2. If you were a king or leader, what kind of book would you write about your own nation? Do the Major/Minor prophets reflect this attitude?

  3. What was a prophet's role? (Accuse and warn the people; Remind them of the future hope promised)

Minor Prophets

Hosea - Malachi

Think about this: if you were a king of Israel, what kind of history and story would you want written down and remembered forever?  Would you want Isaiah telling everyone how your sins would result in cataclysm and despair?  Would you want books written about the destruction of Jerusalem (Lamentations) or the failure of Israel to regain its former glory?  Many believe that these books are primarily about telling about things that happen in the future.  Prophets in our culture are those who can accurately foretell the future.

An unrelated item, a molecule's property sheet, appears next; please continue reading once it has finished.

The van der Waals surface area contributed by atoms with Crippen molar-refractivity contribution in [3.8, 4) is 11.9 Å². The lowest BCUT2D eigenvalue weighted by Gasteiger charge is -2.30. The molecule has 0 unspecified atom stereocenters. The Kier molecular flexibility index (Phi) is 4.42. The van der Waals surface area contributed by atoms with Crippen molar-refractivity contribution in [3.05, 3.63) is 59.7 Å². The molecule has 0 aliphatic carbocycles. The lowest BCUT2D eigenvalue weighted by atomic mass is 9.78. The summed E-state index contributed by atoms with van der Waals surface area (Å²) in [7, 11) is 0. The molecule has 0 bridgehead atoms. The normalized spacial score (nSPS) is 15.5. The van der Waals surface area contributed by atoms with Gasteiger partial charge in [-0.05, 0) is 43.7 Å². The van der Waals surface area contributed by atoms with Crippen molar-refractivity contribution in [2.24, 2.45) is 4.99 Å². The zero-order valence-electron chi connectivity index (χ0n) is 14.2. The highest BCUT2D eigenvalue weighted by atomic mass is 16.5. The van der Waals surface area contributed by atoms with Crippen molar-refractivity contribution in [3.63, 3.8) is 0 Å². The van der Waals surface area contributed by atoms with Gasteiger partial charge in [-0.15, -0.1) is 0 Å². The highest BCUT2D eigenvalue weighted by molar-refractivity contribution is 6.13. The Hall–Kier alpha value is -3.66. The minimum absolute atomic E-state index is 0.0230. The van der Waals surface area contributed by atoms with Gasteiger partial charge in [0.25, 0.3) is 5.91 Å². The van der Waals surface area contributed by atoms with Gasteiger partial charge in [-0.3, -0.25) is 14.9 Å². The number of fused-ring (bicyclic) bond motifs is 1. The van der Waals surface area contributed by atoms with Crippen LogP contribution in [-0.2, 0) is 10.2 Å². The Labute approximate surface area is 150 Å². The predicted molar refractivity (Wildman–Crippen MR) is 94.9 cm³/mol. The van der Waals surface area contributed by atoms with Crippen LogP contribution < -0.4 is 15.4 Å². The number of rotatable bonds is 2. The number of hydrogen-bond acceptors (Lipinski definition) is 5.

Prophets in scripture had a different purpose, though.  Prophets are the 'mouthpieces' of God.  They are largely a 'minority report' from followers of God who are decrying the sinful and destructive habits of the leaders of Israel.  Prophets serve to speak truth to power.  They often stand for the oppressed, the marginalized, the hurting, and those who our culture overlooks and leaves behind.


  1. Why do we think of Prophets as fortune-tellers? Will it be helpful to change this idea to a 'mouthpiece of God'? How?

  2. Why did God preserve this tradition of these persecuted prophets? What is important for us to learn from them?

  3. Do we still need prophets today? How do prophets serve God and others?